Noting that former Prime Minister Lee Kuan Yew has essentially created a hegemonic Singapore national identity for us, SR Nathan Fellow Mr Ho Kwon Ping said that Mr Lee’s recent passing serves as a poignant reminder about how it is now time to forge our own identity based on a collective of diverse identities and histories.
Mr Ho was speaking at the last lecture of his “Singapore: The Next Fifty Years” series, which examined the evolution of Singapore society and our national identity. The lectures were an initiative by the Institute of Policy Studies.
Mr Ho Said that the common narrative of what makes up the Singapore identity – a migrant society, resilient, globalised, egalitarian, meritocratic – were attributes that any other society can identify with, which essentially makes the American Dream and the Singapore Dream “almost interchangeable”.
“But this is more the immigrant’s Dream of Singapore than the Singaporean’s Dream,” he said, “simply because many citizens do not feel that they can achieve anything if only they just tried.”
“Yet it is crucial Singapore’s continuing survival and well-being to maintain, to nurture, and to polish this Dream, both in terms of keeping its borders open to the outside world, as well as maintaining social mobility within.”
Mr Ho identified three broad tasks to achieve this – strengthening the cohesive diversity that underpins our identity; improve social mobility and a culture of egalitarianism; and build a collaborative mode of governance and an information-rich society.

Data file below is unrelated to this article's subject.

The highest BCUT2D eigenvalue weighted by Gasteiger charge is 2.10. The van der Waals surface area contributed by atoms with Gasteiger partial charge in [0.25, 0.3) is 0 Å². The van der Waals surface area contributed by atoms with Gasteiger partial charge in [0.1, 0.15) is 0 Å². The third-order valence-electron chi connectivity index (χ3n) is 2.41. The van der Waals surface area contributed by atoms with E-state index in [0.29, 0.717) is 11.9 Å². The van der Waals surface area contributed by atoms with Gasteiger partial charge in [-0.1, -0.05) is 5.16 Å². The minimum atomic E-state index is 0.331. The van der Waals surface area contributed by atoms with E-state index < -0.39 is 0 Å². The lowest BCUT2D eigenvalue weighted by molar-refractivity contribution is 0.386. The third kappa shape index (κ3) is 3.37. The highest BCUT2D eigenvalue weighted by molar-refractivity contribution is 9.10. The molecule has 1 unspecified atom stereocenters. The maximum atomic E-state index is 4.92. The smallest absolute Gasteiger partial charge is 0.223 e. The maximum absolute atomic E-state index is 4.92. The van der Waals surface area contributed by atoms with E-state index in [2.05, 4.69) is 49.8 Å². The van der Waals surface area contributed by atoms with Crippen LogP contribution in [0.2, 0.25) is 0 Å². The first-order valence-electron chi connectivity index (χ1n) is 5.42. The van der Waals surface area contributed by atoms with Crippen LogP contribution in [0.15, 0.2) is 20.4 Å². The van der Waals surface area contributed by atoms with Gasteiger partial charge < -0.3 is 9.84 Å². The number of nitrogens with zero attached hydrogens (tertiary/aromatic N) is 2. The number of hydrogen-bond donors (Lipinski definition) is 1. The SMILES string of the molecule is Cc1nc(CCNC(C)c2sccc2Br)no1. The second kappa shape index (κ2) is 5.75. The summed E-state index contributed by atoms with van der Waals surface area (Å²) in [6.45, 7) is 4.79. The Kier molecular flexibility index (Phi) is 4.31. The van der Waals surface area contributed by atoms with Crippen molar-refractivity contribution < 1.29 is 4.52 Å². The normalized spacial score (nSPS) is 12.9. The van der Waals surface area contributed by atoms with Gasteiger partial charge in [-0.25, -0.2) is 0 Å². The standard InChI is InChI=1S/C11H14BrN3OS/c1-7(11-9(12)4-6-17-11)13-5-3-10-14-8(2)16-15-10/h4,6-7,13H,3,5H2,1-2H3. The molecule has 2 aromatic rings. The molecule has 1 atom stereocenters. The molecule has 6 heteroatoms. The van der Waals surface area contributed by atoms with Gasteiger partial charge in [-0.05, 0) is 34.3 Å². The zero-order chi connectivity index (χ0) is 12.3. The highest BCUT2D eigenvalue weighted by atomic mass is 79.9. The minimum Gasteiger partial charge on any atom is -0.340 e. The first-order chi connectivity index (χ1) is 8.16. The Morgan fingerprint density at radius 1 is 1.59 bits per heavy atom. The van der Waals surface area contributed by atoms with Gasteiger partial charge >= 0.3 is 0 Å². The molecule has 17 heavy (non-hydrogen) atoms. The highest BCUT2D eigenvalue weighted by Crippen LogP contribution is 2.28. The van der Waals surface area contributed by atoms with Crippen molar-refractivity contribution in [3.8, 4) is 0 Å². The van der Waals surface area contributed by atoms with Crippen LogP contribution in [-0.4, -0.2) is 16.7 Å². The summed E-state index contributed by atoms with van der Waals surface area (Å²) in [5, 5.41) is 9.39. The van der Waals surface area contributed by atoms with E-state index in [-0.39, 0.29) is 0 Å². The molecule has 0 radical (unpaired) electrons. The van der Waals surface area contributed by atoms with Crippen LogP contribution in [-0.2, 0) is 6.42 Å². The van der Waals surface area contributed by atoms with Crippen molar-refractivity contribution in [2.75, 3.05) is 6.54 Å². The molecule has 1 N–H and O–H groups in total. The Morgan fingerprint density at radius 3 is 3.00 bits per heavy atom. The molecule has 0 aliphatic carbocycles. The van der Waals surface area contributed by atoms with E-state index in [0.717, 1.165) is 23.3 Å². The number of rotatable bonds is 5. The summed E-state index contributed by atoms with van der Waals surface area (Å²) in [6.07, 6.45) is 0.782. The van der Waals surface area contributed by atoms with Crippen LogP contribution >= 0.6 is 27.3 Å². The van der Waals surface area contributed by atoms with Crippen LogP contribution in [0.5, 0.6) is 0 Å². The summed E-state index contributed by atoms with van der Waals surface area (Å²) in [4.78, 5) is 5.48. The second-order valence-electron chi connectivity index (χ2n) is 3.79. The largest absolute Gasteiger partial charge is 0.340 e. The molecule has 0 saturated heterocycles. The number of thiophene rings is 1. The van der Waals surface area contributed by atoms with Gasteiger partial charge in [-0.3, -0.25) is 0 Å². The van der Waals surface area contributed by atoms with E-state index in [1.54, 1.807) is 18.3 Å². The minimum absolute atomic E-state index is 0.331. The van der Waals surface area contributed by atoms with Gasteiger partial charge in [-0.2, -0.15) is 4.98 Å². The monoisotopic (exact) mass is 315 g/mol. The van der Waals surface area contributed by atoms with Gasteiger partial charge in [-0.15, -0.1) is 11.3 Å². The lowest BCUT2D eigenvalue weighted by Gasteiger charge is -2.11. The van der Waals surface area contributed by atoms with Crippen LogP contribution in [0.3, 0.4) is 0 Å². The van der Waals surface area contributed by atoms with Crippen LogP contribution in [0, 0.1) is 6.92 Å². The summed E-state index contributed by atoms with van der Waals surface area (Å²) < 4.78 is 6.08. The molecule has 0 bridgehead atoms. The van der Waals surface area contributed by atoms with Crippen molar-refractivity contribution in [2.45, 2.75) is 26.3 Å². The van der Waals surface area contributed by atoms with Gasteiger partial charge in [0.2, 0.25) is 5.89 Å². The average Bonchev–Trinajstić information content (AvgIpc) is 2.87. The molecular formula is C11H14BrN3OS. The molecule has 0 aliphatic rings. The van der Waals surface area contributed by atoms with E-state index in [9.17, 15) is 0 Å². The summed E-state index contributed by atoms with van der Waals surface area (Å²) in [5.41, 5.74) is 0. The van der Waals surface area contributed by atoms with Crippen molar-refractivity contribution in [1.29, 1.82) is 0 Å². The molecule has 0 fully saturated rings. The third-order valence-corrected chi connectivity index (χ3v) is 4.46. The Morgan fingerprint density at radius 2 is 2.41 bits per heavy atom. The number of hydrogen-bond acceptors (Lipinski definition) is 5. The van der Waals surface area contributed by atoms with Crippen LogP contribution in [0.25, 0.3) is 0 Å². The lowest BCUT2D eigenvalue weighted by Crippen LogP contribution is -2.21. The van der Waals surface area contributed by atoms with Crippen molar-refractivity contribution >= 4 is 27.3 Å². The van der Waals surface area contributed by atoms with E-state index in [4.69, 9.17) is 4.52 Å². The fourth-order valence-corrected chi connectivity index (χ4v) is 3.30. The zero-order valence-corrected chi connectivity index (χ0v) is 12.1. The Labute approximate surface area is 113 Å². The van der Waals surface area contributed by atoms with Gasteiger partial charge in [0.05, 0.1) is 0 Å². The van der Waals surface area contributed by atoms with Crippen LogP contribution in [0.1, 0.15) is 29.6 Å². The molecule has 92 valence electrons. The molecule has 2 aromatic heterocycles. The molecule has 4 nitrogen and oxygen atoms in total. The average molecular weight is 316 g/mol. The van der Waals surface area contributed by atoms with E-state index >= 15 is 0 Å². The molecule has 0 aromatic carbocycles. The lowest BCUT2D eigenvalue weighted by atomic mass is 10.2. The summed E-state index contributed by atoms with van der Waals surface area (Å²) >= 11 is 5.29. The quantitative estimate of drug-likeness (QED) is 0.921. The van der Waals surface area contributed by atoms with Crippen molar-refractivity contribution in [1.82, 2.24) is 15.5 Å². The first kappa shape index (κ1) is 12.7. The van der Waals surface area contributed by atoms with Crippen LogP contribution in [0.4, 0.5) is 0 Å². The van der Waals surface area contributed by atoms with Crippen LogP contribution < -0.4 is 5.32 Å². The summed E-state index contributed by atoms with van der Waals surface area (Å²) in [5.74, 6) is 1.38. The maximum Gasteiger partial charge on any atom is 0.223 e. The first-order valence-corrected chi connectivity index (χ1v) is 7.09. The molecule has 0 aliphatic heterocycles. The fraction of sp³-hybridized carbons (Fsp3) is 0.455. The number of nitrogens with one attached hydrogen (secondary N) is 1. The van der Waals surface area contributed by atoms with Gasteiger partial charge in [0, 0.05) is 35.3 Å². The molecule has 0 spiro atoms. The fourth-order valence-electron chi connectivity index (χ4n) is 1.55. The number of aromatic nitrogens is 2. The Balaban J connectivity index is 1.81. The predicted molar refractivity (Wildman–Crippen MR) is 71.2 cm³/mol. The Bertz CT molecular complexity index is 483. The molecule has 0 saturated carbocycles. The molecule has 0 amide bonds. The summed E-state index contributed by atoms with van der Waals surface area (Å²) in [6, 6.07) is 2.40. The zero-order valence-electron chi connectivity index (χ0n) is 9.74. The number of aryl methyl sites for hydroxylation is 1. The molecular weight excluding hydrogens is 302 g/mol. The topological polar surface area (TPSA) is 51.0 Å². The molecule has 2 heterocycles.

Cohesive diversity, always messy
Mr Ho suggested that Singaporeans are divided by cracks surfacing in traditional fault lines as well as newer social pressures.
The ethnic segregation of Chinese-Indian-Malay-Others (CMIO) no longer make sense, as new immigrants meld into this mix but increasingly keep to their own cliques of former national identity. There are also newer divides showing in class and status differences, as well as marginalised groups within Singapore.
Mr Ho suggested that the first thing to do is to “consciously blur or even abolish the CMIO model’s simplistically rigid racial categories, and welcome the multiple identities and more complex sub-ethnicities which is increasingly the real Singapore today”.
Doing so fosters a certain chaos that “has its own logic”, which would help Singaporeans realise that “there is no clash with reality and therefore no cognitive dissonance”, whereby everyone is difference because there is no need to fit into a certain social mould.
However, Mr Ho clarified that doing away with the CMIO model does not mean that we simply choose to believe that “racial and minority support is no longer important. We must continually have real diversity in leadership and everywhere else.”
“We much always celebrate (diversity) and execute it through our actions, the fact that diversity in Singapore is not just a lip service term, but is actually a living reality.”
Mr Ho also noted that, beyond racial and ethnic distinctions, there is also a need to recognise marginalised communities, including the voices of foreign and transient workers, single mums, and the LGBTQ community, and there should not be “an invisible community overlaying the visible Singapore, with uneasy points of contact which can become flashpoints”.
Social mobility and egalitarianism
Beyond accepting diversity, Mr Ho also believes that there is a need to improve meritocracy in our education system.
“Ironically, the original social leveller and purest form of Singapore-style meritocracy – our educational system – may perpetuate inter-generational class stratification rather than level the playing field.”